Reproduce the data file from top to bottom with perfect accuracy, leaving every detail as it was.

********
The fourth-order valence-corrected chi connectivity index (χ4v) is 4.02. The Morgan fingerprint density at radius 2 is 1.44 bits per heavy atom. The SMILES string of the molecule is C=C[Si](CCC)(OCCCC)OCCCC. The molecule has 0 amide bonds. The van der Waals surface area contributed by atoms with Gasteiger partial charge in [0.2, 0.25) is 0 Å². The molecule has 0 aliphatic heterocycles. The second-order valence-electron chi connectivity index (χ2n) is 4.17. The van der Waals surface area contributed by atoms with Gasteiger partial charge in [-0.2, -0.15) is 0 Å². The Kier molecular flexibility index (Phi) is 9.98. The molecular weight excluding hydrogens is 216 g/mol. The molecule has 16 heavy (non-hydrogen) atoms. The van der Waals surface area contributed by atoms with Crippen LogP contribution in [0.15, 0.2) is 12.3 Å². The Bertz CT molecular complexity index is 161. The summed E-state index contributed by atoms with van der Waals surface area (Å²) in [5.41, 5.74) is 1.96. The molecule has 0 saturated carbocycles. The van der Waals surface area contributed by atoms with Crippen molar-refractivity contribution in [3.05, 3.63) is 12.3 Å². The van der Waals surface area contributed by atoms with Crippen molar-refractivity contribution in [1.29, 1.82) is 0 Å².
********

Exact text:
The fourth-order valence-corrected chi connectivity index (χ4v) is 4.02. The Morgan fingerprint density at radius 2 is 1.44 bits per heavy atom. The SMILES string of the molecule is C=C[Si](CCC)(OCCCC)OCCCC. The molecule has 0 amide bonds. The van der Waals surface area contributed by atoms with Gasteiger partial charge in [0.2, 0.25) is 0 Å². The molecule has 0 aliphatic heterocycles. The second-order valence-electron chi connectivity index (χ2n) is 4.17. The van der Waals surface area contributed by atoms with Gasteiger partial charge in [-0.2, -0.15) is 0 Å². The Kier molecular flexibility index (Phi) is 9.98. The molecular weight excluding hydrogens is 216 g/mol. The molecule has 16 heavy (non-hydrogen) atoms. The van der Waals surface area contributed by atoms with Crippen LogP contribution in [0.15, 0.2) is 12.3 Å². The Bertz CT molecular complexity index is 161. The summed E-state index contributed by atoms with van der Waals surface area (Å²) in [5.41, 5.74) is 1.96. The molecule has 0 saturated carbocycles. The van der Waals surface area contributed by atoms with Crippen molar-refractivity contribution in [3.05, 3.63) is 12.3 Å². The van der Waals surface area contributed by atoms with Crippen molar-refractivity contribution in [1.29, 1.82) is 0 Å².